Fertility Doctor Tina Koopersmith
Discusses Fertility Preservation & Success Factors
What Is Fertility Preservation
Fertility Preservation is a newer procedure that can substantially improve the chances of preserving one’s fertility after a serious illness, or for after a woman’s natural fertility declines.
Why Consider Egg Freezing
For years, egg freezing was only done for fertility preservation in cases of planned chemotherapy or surgery for removing the ovaries. It was an experimental method devised to save a woman’s fertility when she had to have treatments that would likely destroy her reproductive capability, such as chemotherapy. With the advent of vitrification, a new technique of flash-freezing eggs, better egg survival and pregnancy success rates have been demonstrated in many clinics.
It takes 100 eggs to produce one baby. A young woman has a 25% chance of conceiving each and every month. We typically suggest that a woman needs 20-25 frozen eggs to have a high chance of conceiving via IVF at a later date. (And older women probably should have even more than this.) This does not account for uterine issues or any sperm issues. If a frozen egg survives the thaw and is fertilized, then the embryo should have similar pregnancy rates to a fresh embryo. Pregnancy rates per egg frozen is estimated at 4%.
Pregnancy rates are generally dependent on the initial age of the egg. A woman who freezes her eggs before the age of 35 should have a 45% chance that a transferred embryo will lead to a pregnancy. However, women who freeze their eggs in their late 30s or early 40s have lower chances of success, similar to IVF rates. To improve the odds of success, older women need to store more eggs if possible.
Although vitrification (egg freezing) provides promising statistics, it is not a guarantee of a future pregnancy. Even if you have frozen your eggs, when you're ready to start a family your physician may recommend trying spontaneous conception first. Only if you were unsuccessful would you need to use your frozen eggs. You may want to preserve those eggs to attempt conception again to expand your family when you are older.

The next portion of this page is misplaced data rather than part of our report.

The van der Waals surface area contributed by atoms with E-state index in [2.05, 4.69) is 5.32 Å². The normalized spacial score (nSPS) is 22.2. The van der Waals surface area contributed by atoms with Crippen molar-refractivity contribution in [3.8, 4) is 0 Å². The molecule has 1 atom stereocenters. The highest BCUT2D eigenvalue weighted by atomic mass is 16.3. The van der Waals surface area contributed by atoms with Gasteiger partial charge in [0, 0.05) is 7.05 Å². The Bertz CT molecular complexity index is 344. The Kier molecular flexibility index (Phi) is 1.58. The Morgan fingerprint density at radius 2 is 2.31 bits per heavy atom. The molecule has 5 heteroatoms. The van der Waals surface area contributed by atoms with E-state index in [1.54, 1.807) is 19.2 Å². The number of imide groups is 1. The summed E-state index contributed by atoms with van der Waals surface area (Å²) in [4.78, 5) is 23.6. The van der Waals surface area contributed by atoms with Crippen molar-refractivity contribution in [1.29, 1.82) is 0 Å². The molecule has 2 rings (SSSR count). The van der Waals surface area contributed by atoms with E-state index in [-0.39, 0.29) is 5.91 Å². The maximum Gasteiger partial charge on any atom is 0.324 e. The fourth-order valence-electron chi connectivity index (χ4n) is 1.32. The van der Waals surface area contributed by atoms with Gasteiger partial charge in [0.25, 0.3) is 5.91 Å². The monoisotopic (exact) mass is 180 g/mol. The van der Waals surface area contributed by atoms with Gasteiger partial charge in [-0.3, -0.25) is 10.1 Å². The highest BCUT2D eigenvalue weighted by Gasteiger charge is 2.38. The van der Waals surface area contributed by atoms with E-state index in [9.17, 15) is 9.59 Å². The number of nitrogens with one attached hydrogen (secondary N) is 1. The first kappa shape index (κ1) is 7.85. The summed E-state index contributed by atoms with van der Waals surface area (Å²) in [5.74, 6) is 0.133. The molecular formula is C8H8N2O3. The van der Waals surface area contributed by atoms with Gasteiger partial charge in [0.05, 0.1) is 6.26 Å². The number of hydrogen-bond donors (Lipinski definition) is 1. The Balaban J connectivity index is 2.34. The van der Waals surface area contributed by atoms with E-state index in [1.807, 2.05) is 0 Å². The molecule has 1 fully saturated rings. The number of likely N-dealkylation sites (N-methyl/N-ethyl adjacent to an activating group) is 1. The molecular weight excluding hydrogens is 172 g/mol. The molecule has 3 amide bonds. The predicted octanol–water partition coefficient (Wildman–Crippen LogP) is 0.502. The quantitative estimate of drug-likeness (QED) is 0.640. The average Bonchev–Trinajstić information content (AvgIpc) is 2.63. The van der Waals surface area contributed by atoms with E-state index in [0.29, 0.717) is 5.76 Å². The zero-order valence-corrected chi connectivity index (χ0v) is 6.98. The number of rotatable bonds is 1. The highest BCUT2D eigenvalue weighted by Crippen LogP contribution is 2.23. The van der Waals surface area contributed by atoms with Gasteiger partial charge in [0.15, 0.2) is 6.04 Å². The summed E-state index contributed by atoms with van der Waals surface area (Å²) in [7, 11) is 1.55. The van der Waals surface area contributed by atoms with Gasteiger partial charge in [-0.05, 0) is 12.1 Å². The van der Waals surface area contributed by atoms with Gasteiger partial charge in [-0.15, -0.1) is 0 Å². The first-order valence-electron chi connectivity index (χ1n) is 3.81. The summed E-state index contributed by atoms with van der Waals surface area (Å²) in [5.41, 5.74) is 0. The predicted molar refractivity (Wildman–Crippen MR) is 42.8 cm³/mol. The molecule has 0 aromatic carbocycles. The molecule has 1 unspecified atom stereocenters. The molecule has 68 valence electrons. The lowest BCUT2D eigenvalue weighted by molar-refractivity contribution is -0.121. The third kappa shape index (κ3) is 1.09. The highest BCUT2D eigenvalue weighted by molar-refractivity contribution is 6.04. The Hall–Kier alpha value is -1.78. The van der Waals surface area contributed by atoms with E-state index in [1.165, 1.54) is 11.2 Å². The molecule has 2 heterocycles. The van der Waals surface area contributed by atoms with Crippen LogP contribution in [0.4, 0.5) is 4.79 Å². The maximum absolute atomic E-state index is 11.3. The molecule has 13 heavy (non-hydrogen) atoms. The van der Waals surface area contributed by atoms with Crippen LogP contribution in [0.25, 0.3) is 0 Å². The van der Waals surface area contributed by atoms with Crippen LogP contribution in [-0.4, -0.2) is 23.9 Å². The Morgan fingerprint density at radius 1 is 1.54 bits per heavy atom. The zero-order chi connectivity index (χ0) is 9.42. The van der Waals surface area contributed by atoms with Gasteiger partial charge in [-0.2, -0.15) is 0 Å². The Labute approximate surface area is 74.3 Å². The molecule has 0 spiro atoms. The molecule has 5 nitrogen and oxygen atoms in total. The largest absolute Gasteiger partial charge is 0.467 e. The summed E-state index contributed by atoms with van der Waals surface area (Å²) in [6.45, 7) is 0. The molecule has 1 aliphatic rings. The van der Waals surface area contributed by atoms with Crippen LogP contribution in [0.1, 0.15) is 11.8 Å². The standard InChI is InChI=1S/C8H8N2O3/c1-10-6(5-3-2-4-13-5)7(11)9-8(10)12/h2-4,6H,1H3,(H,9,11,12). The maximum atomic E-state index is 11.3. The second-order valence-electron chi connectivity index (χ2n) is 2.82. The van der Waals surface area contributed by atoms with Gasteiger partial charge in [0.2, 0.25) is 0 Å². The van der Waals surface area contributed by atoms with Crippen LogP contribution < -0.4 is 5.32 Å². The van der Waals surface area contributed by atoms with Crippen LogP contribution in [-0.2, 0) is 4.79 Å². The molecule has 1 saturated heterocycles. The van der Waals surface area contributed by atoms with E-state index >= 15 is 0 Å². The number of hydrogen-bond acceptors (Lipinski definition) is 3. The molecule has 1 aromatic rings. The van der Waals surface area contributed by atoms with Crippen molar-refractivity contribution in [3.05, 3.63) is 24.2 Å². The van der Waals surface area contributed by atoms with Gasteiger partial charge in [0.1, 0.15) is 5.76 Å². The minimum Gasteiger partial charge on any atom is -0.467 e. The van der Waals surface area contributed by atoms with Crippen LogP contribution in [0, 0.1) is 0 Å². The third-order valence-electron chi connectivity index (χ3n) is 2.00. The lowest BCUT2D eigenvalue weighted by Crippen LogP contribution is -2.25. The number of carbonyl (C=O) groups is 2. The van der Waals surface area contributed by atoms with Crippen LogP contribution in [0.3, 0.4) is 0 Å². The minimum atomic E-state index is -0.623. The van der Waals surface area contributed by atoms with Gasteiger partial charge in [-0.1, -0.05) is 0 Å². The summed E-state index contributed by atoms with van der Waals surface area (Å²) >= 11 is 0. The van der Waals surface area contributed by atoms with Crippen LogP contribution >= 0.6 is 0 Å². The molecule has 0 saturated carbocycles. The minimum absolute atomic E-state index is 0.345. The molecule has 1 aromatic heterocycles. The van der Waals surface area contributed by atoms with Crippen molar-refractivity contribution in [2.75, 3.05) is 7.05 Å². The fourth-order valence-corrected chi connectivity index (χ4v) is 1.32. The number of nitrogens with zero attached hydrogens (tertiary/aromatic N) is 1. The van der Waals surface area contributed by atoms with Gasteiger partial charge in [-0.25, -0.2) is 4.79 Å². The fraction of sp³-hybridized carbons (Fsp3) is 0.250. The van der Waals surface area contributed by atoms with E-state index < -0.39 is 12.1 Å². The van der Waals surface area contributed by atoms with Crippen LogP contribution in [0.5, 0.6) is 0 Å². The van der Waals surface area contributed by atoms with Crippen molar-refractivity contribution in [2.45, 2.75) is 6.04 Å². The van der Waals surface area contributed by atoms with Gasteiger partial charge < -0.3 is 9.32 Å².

In some cases, the frozen eggs fail to survive the freeze and thaw, don't fertilize at all or don't develop to the blastocyst stage of embryo; these eggs cannot be used for conception. At this point, there are still alternative options including egg donation or adoption. While we recommend starting a family at a younger age to increase your options, it is important to be true to yourself and speak to your doctor to see if fertility preservation is the right choice for you.
Types of Preservation
Today, egg freezing, embryo freezing, and sperm freezing are the three types of fertility preservation techniques available to fertility specialists.
Egg freezing, or vitrification, is the process of freezing a woman’s eggs in order to potentially start a family in later years.
As couples begin to age or have medical issues, some opt for embryo freezing to ensure that fertilized embryos (rather than just eggs or just sperm) are stored for a higher chance of success in having a child later.
Egg freezing is not always successful, therefore embryo freezing is one of the better alternatives to help ensure your ability to have a child in the future. Embryo freezing with genetic testing to predetermine the viable, normal embryos is most likely to provide the best odds of conception, with an 70-80% success rate.
We recommend embryo freezing only if you and your partner are sure that you want to start a family together; otherwise, we recommend egg or sperm freezing to eliminate ethical dilemmas later.
No matter what your situation is, we want to make sure that you have the best odds of successfully conceiving a child. It’s important to consider your future family planning, and to express your needs and concerns so we can evaluate if embryo freezing is a viable option for you and your partner.
Young men who encounter life-threatening diseases have the option to freeze their sperm to use in the future when faced with chemotherapy and other treatments that could potentially adversely affect fertility.
Once a young man has gone through puberty, he has the option to freeze his sperm. It can be stored until he needs it -- often beyond 10 years or more. There is also a new technology that allows prepubescent boys to freeze specific pieces of their testicles to produce sperm for future years; however, this technology has not yet been fully proved yet.
Sperm freezing is an extremely easy process that takes little time to complete and can be helpful in preserving a man’s fertility down the line. It’s vital to discuss your male fertility preservation options with our fertility specialists to ultimately determine the best option in your situation.
Listen to Dr. Tina Koopersmith Discuss Fertility Preservation
Together We'll Find A Way
Our experienced fertility specialists will evaluate your specific situation and individual fertility, and guide you through the fertility preservation process. We can also answer any questions you may have on this process.
We look forward to meeting you, learning about you, and helping you to be healthy and happy. To schedule an appointment you can call the West Coast Women's Reproductive Center at (818) 616-9277 or make an appointment online.